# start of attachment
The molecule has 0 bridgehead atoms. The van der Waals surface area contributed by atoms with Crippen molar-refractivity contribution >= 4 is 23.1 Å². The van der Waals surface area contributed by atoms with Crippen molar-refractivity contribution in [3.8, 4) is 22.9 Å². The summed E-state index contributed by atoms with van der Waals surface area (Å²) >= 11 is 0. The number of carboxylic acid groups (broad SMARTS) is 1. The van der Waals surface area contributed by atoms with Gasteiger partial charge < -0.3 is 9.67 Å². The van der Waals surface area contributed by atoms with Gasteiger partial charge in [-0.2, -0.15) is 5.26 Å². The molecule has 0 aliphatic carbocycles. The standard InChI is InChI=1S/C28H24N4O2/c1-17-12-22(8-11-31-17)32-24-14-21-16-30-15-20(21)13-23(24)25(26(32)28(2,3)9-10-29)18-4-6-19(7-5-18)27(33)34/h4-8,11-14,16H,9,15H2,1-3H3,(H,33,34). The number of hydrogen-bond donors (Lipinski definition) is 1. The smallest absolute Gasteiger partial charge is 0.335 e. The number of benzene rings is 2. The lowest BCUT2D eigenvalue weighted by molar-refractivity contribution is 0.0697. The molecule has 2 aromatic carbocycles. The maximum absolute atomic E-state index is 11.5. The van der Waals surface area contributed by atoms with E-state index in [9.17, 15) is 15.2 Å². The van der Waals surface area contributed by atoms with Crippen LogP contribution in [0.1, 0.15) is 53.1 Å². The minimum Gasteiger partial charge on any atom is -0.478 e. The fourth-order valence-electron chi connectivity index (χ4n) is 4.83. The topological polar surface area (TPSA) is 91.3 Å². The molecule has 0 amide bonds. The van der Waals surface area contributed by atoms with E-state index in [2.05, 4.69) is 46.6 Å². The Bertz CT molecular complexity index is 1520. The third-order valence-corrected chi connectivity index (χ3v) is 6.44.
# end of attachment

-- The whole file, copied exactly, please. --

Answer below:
The molecule has 0 bridgehead atoms. The van der Waals surface area contributed by atoms with Crippen molar-refractivity contribution >= 4 is 23.1 Å². The van der Waals surface area contributed by atoms with Crippen molar-refractivity contribution in [3.8, 4) is 22.9 Å². The summed E-state index contributed by atoms with van der Waals surface area (Å²) >= 11 is 0. The number of carboxylic acid groups (broad SMARTS) is 1. The van der Waals surface area contributed by atoms with Gasteiger partial charge < -0.3 is 9.67 Å². The van der Waals surface area contributed by atoms with Gasteiger partial charge in [-0.2, -0.15) is 5.26 Å². The molecule has 0 aliphatic carbocycles. The standard InChI is InChI=1S/C28H24N4O2/c1-17-12-22(8-11-31-17)32-24-14-21-16-30-15-20(21)13-23(24)25(26(32)28(2,3)9-10-29)18-4-6-19(7-5-18)27(33)34/h4-8,11-14,16H,9,15H2,1-3H3,(H,33,34). The number of hydrogen-bond donors (Lipinski definition) is 1. The smallest absolute Gasteiger partial charge is 0.335 e. The number of benzene rings is 2. The lowest BCUT2D eigenvalue weighted by molar-refractivity contribution is 0.0697. The molecule has 2 aromatic carbocycles. The maximum absolute atomic E-state index is 11.5. The van der Waals surface area contributed by atoms with E-state index in [9.17, 15) is 15.2 Å². The van der Waals surface area contributed by atoms with Crippen LogP contribution in [0.1, 0.15) is 53.1 Å². The minimum Gasteiger partial charge on any atom is -0.478 e. The fourth-order valence-electron chi connectivity index (χ4n) is 4.83. The topological polar surface area (TPSA) is 91.3 Å². The molecule has 0 amide bonds. The van der Waals surface area contributed by atoms with E-state index in [2.05, 4.69) is 46.6 Å². The Bertz CT molecular complexity index is 1520. The third-order valence-corrected chi connectivity index (χ3v) is 6.44.